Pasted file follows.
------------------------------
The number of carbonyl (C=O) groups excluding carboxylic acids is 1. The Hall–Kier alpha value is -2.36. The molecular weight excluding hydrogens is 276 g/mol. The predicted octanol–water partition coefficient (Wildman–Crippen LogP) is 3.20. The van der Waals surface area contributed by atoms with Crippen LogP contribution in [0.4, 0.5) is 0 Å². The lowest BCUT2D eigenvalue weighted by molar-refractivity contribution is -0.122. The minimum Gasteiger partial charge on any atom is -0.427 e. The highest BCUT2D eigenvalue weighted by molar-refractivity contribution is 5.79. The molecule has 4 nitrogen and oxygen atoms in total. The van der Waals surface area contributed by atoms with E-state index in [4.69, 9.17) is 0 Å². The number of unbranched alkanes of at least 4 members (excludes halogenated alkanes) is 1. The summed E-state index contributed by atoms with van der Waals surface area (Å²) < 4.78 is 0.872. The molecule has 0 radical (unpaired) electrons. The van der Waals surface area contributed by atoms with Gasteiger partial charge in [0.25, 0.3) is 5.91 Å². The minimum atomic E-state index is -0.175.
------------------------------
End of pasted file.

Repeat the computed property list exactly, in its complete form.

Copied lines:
The number of carbonyl (C=O) groups excluding carboxylic acids is 1. The Hall–Kier alpha value is -2.36. The molecular weight excluding hydrogens is 276 g/mol. The predicted octanol–water partition coefficient (Wildman–Crippen LogP) is 3.20. The van der Waals surface area contributed by atoms with Crippen LogP contribution in [0.4, 0.5) is 0 Å². The lowest BCUT2D eigenvalue weighted by molar-refractivity contribution is -0.122. The minimum Gasteiger partial charge on any atom is -0.427 e. The highest BCUT2D eigenvalue weighted by molar-refractivity contribution is 5.79. The molecule has 4 nitrogen and oxygen atoms in total. The van der Waals surface area contributed by atoms with E-state index in [4.69, 9.17) is 0 Å². The number of unbranched alkanes of at least 4 members (excludes halogenated alkanes) is 1. The summed E-state index contributed by atoms with van der Waals surface area (Å²) < 4.78 is 0.872. The molecule has 0 radical (unpaired) electrons. The van der Waals surface area contributed by atoms with Gasteiger partial charge in [0.25, 0.3) is 5.91 Å². The minimum atomic E-state index is -0.175.